It’ a long title, as I joke up front, but covers the process of adapting the true life story of Kathy Kohner (nicknamed ‘Gidget’ by the group of male surfers who she spent the summers with in Malibu in the 1950s) into the film and television series that are better remembered than the novel. The novel had been well-received upon publication, even compared to A Catcher in the Rye, but has mistakenly been relegated to the ‘girl ghetto’ of films. Some of the adaptations turned the focus away from the coming of age story of a young woman who gained respect for her talent at a male craft – surfing – and instead turned the focus far too much on Kathy being boy crazy.

Along the way I found interesting comparisons between how female writers treated the main character while adapting the novel and how male writers treated the character.


Gidget


Dr. Rosanne Welch

Dr. Rosanne Welch teaches the History of Screenwriting and One-Hour Drama for the Stephens College MFA in Screenwriting.

Writing/producing credits include Beverly Hills 90210, Picket Fences, ABCNEWS: Nightline and Touched by an Angel. In 2016 she published the book Why The Monkees Matter: Teenagers, Television and American Pop; co-edited Women in American History: A Social, Political, and Cultural Encyclopedia; and placed “Transmitting Culture Transnationally Via the Characterization of Parents in Police Procedurals” in the New Review of Film and Television Studies. Essays appear in Torchwood Declassified: Investigating Mainstream Cult Television and Doctor Who and Race: An Anthology. Welch serves as Book Reviews editor for Journal of Screenwriting and on the Editorial Advisory Board for Written By magazine, the magazine of the Writers Guild.

Watch Dr. Welch’s talk “The Importance of Having a Female Voice in the Room” at the 2016 TEDxCPP.


SRN logo red

The Screenwriting Research Network is a research group consisting of scholars, reflective practitioners and practice-based researchers interested in research on screenwriting. The aim is to rethink the screenplay in relation to its histories, theories, values and creative practices.

Writers Have Been Lost In Film History from Giving Voice to Silent Films and the Far From Silent Women Who Wrote Them with Dr. Rosanne Welch [Video]

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Writers Have Been Lost In Film History from Giving Voice to Silent Films and the Far From Silent Women Who Wrote Them with Dr. Rosanne Welch [Video]

Writers Have Been Lost In Film History from Giving Voice to Silent Films and the Far From Silent Women Who Wrote Them with Dr. Rosanne Welch [Video]

 

A recording of my presentation at this year’s University Film and Video Association (UFVA) 2017 conference.

Transcript:

So why are we studying this? Because I believe and we can prove that writers have been lost in the history of film. If you look at this, what do we call know? We all know this movies is by who? Frank Capra! Right? Right. Look at this — no, no, no, — Screenplay by Frank Capra. You can’t read this from there. I can barely read this from here. This movie which plays perennially at Christmas a million times was written by them. Frances Goodrich and Albert Hackett. A married screenwriting time that worked for 35 years together until she died. They were the highest paid screenwriting team and they’re nothing to sneeze at because they got a Pulitzer for the play, The Diary of Anne Frank and then they adapted it into a film and it kills me that children — they know Anne Frank. They know It’s a Wonderful Life and they know Frank Capra.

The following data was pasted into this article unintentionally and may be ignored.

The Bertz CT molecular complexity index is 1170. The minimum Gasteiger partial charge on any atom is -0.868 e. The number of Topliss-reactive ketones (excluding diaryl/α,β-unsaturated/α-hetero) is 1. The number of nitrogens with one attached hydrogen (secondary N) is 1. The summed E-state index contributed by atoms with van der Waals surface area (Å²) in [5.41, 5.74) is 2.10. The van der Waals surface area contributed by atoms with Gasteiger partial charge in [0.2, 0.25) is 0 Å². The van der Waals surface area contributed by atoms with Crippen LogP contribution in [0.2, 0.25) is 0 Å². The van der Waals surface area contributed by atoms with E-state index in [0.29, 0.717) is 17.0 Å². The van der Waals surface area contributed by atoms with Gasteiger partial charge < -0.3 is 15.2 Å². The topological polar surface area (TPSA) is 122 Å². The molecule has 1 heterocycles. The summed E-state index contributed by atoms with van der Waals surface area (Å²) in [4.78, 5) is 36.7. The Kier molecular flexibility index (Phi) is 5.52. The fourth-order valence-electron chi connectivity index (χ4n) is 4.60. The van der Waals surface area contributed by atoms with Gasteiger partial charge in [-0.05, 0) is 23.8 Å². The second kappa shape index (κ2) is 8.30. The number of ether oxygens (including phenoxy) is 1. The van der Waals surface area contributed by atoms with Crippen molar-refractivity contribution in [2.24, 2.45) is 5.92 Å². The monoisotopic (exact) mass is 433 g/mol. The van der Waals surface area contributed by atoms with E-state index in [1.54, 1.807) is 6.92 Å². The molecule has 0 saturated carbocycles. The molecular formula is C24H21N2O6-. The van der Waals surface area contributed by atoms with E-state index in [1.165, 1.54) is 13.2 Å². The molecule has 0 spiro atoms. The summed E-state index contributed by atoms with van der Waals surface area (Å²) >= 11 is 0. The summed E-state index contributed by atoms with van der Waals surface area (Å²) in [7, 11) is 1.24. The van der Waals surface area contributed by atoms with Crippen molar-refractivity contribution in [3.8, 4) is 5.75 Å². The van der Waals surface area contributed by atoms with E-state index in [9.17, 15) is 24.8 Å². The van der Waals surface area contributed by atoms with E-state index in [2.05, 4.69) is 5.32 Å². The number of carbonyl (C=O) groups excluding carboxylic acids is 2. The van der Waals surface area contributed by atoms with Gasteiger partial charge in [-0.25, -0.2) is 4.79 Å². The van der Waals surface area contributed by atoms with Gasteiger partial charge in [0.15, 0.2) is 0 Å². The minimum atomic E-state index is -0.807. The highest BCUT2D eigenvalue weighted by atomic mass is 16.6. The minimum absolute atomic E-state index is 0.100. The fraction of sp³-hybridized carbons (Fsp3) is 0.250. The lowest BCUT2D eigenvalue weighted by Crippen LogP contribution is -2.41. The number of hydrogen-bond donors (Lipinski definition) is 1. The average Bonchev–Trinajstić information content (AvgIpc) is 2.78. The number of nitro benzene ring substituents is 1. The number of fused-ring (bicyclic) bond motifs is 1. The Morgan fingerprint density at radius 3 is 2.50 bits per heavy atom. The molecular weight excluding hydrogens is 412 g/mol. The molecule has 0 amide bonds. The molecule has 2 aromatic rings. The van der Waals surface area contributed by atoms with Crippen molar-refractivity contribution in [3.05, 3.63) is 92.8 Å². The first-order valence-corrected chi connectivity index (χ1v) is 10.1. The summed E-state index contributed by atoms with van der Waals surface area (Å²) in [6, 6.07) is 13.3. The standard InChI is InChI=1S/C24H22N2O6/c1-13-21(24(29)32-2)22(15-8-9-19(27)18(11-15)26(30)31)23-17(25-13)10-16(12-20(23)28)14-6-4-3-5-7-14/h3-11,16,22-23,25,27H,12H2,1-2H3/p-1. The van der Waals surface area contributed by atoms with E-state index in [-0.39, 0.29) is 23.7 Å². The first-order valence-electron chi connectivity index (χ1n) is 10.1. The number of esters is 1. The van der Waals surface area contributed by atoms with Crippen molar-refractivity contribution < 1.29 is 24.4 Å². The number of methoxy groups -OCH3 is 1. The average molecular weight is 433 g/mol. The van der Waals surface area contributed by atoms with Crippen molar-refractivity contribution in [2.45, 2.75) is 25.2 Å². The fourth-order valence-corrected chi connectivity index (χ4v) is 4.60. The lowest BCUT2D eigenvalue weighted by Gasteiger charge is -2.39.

Books Mentioned In This Presentation

Follow Dr. Rosanne Welch

Twitter: https://twitter.com/rosannewelch
Instagram: https://www.instagram.com/drrosannewelch/

A History of Screenwriting 49 – Mabel’s Married Life – Mabel Normand – 1914

A History of Screenwriting 49 – Mabel’s Married Life – Mabel Normand – 1914

A History of Screenwriting 48 - Mabel's Married Life - Mabel Normand - 1914

Mabel’s Married Life (1914) is an American comedy silent film made by Keystone Studios starring and co-written by Charles Chaplin and Mabel Normand, and directed by Chaplin. As was so often the case during his first year in film, Chaplin’s character is soon staggering drunk. —Wikipedia


Learn More About Mabel Normand with these books

* A portion of each sale from Amazon.com directly supports our blogs
** Many of these books may be available from your local library. Check it out!
† Available at the LA Public Library

01 Introduction from How Gidget Got Into the Girl Ghetto – Dr. Rosanne Welch – SRN Conference 2017 [Video]

01 Introduction from How Gidget Got Into the Girl Ghetto – Dr. Rosanne Welch – SRN Conference 2017 How Gidget Got Into the Girl Ghetto - Dr. Rosanne Welch - SRN Conference 2017 [Video] (23 mins) 

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Transcript:

Hi everybody! It’s so wonderful to have you here. I’m going to be talking about a book and a film and a television series and I think the trajectory from serious to bubblegum back to slightly serious is what’s interesting to me and it’s all about the adaptation of something and how the true person’s story can get lost along the way and I believe TV allows a chance to tell longer stories — you can tell a hundred hours in the life of a person instead of two hours and so I think we’re going to end up discovering that TV was the better place for this story to house itself.

At this year’s 10th Annual Screenwriting Research Network Conference at Otago University in Dunedin, New Zealand I presented…

“How Gidget Got Into the Girl Ghetto by Accident (and How We Can Get Her Out of it): Demoting Gidget: The Little Girl with Big Ideas from Edgy Coming of Age Novel to Babe on the Beach Genre Film via Choices made in the Adaptation Process.”